# [SOLVED] 2 Substitution Problems

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• Aug 12th 2009, 06:08 PM
WeezerGamez
[SOLVED] 2 System Problems
Hello everyone, I am doing some Algebra 2 work and I have two system equation problems that I am stuck on from a worksheet.

"SOLVE SYSTEM EQUATION:"

Here is the first one that I am stuck on:

Y = 3X + 1
Y = 3X + 5

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Here is the second one:

Y = 7 - 2X
2X + Y = 7

------------------------------------

Thank you in advance, I appreciate any help given.
• Aug 12th 2009, 06:30 PM
skeeter
Quote:

Originally Posted by WeezerGamez
Hello everyone, I am doing some Algebra 2 work and I have two substitution problems that I am stuck on from a worksheet.

"SOLVE EACH BY SUBSTITUTION:"

Here is the first one that I am stuck on:

Y = 3X + 1
Y = 3X + 5

3x+1 = 3x+5

subtract 3x from both sides

1 = 5 ... what does this tell you?

------------------------------------

Here is the second one:

Y = 7 - 2X
2X + Y = 7

2x + (7 - 2x) = 7

7 = 7 ... what does this tell you?

------------------------------------

...
• Aug 12th 2009, 06:37 PM
pickslides
Quote:

Originally Posted by WeezerGamez
"SOLVE EACH BY SUBSTITUTION:"

Here is the first one that I am stuck on:

Y = 3X + 1
Y = 3X + 5

Hi WeezerGamez the problem with the system of equations you have posted is that is has no solution. Therefore it can't be solved. The reason for this is each equation has a gradient of 3. This means they do not meet, they are parallel, just like train tracks.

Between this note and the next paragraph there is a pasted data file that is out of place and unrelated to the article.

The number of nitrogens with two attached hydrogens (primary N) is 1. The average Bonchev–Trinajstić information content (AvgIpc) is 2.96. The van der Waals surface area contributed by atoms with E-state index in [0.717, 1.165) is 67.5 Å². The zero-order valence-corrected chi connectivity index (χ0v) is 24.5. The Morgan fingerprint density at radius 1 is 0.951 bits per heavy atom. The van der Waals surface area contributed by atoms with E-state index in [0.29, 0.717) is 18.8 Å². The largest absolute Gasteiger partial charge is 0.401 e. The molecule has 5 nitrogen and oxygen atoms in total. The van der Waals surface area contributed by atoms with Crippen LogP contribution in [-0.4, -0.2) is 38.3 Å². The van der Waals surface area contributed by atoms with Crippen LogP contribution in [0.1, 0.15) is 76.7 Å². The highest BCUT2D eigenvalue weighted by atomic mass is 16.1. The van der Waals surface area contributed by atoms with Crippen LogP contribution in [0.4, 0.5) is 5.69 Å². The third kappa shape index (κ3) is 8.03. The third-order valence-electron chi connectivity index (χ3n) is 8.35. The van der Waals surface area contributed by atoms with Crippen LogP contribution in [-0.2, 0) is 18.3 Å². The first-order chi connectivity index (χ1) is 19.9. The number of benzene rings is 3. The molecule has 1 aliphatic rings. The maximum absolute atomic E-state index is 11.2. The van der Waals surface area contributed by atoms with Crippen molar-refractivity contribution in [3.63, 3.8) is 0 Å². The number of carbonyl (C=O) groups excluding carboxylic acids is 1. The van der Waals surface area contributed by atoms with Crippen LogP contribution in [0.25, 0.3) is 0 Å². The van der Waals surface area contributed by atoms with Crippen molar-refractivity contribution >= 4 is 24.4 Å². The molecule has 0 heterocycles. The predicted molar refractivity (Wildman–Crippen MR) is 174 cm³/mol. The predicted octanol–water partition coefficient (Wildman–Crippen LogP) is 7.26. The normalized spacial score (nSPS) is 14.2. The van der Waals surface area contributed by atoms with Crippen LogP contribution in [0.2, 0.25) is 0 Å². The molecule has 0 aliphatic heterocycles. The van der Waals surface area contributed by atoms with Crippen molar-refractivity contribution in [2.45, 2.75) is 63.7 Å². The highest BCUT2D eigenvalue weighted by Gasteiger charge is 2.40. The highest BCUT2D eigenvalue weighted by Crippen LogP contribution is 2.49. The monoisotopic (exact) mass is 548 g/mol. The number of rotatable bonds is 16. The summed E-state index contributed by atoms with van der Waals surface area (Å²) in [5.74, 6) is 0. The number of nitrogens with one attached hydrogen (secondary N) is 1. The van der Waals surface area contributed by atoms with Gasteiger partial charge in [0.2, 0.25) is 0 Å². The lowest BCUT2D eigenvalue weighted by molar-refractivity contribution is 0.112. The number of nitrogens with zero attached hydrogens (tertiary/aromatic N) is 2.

• Aug 12th 2009, 06:41 PM
WeezerGamez
I thank you both for your replies... I really appreciate the help.

If the system that I posted does not have a solution, can you explain to me what the work is that Skeeter did in the previous post? Is the work hes done so far correct? I mean, since I have to show work to show that there is no solution, I can't just write that there isn't one, is the work that was posted in the previous post sufficient enough as is to copy down? Thank you.
• Aug 12th 2009, 06:55 PM
pickslides
Skeeter's work is sufficent to show in explaining there are no solutions.

Skeeter's work ends with an equation that either makes no sense 1 = 5 or tells you nothing about the system 7 = 7.
• Aug 13th 2009, 04:33 AM
jgv115
haha how can Y= 3X + 5 AND 3X + 1
• Aug 13th 2009, 05:53 AM
skeeter
Quote:

Originally Posted by WeezerGamez
I thank you both for your replies... I really appreciate the help.

If the system that I posted does not have a solution, can you explain to me what the work is that Skeeter did in the previous post? Is the work hes done so far correct? I mean, since I have to show work to show that there is no solution, I can't just write that there isn't one, is the work that was posted in the previous post sufficient enough as is to copy down? Thank you.

A system of two linear equations may behave in any one of three possible ways:

1. The system has infinitely many solutions.
2. The system has a single unique solution.
3. The system has no solution.

the conclusion that 1 = 5 tells you there is no solution, and as stated by pickslides, the two equations represent parallel lines.

the conclusion 7 = 7 tells you the two equations represent the same line, and that there exists an infinite number of solutions.